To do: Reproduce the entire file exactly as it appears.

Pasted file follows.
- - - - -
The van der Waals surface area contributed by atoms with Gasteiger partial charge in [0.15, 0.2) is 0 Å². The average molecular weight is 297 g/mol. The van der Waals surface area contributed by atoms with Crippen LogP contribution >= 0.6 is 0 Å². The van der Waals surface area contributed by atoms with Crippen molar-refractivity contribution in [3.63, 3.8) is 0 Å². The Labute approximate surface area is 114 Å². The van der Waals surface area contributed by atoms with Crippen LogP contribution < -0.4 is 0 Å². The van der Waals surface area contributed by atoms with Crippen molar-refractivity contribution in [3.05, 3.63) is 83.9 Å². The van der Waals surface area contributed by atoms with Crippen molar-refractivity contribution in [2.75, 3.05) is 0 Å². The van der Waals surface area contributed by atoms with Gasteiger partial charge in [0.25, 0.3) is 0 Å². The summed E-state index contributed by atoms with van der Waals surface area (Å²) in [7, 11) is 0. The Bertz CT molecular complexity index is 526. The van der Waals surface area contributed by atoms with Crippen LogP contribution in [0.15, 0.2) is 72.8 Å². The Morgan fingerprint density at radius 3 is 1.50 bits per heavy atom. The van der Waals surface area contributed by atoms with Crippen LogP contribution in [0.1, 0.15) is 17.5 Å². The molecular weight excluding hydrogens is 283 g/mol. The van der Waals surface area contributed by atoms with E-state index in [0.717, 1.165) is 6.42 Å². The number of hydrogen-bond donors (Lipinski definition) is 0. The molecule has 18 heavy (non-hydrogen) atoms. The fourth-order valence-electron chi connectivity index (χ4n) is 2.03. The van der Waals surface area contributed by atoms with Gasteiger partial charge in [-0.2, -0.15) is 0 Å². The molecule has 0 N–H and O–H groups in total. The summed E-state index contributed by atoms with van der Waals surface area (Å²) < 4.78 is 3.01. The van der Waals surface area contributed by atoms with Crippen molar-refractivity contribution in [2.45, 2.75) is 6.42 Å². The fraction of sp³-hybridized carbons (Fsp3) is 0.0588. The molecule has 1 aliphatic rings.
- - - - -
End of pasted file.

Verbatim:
The van der Waals surface area contributed by atoms with Gasteiger partial charge in [0.15, 0.2) is 0 Å². The average molecular weight is 297 g/mol. The van der Waals surface area contributed by atoms with Crippen LogP contribution >= 0.6 is 0 Å². The van der Waals surface area contributed by atoms with Crippen molar-refractivity contribution in [3.63, 3.8) is 0 Å². The Labute approximate surface area is 114 Å². The van der Waals surface area contributed by atoms with Crippen LogP contribution < -0.4 is 0 Å². The van der Waals surface area contributed by atoms with Crippen molar-refractivity contribution in [3.05, 3.63) is 83.9 Å². The van der Waals surface area contributed by atoms with Crippen molar-refractivity contribution in [2.75, 3.05) is 0 Å². The van der Waals surface area contributed by atoms with Gasteiger partial charge in [0.25, 0.3) is 0 Å². The summed E-state index contributed by atoms with van der Waals surface area (Å²) in [7, 11) is 0. The Bertz CT molecular complexity index is 526. The van der Waals surface area contributed by atoms with Crippen LogP contribution in [0.15, 0.2) is 72.8 Å². The Morgan fingerprint density at radius 3 is 1.50 bits per heavy atom. The van der Waals surface area contributed by atoms with Crippen LogP contribution in [0.1, 0.15) is 17.5 Å². The molecular weight excluding hydrogens is 283 g/mol. The van der Waals surface area contributed by atoms with E-state index in [0.717, 1.165) is 6.42 Å². The number of hydrogen-bond donors (Lipinski definition) is 0. The molecule has 18 heavy (non-hydrogen) atoms. The fourth-order valence-electron chi connectivity index (χ4n) is 2.03. The van der Waals surface area contributed by atoms with Gasteiger partial charge in [-0.2, -0.15) is 0 Å². The molecule has 0 N–H and O–H groups in total. The summed E-state index contributed by atoms with van der Waals surface area (Å²) < 4.78 is 3.01. The van der Waals surface area contributed by atoms with Crippen molar-refractivity contribution in [2.45, 2.75) is 6.42 Å². The fraction of sp³-hybridized carbons (Fsp3) is 0.0588. The molecule has 1 aliphatic rings.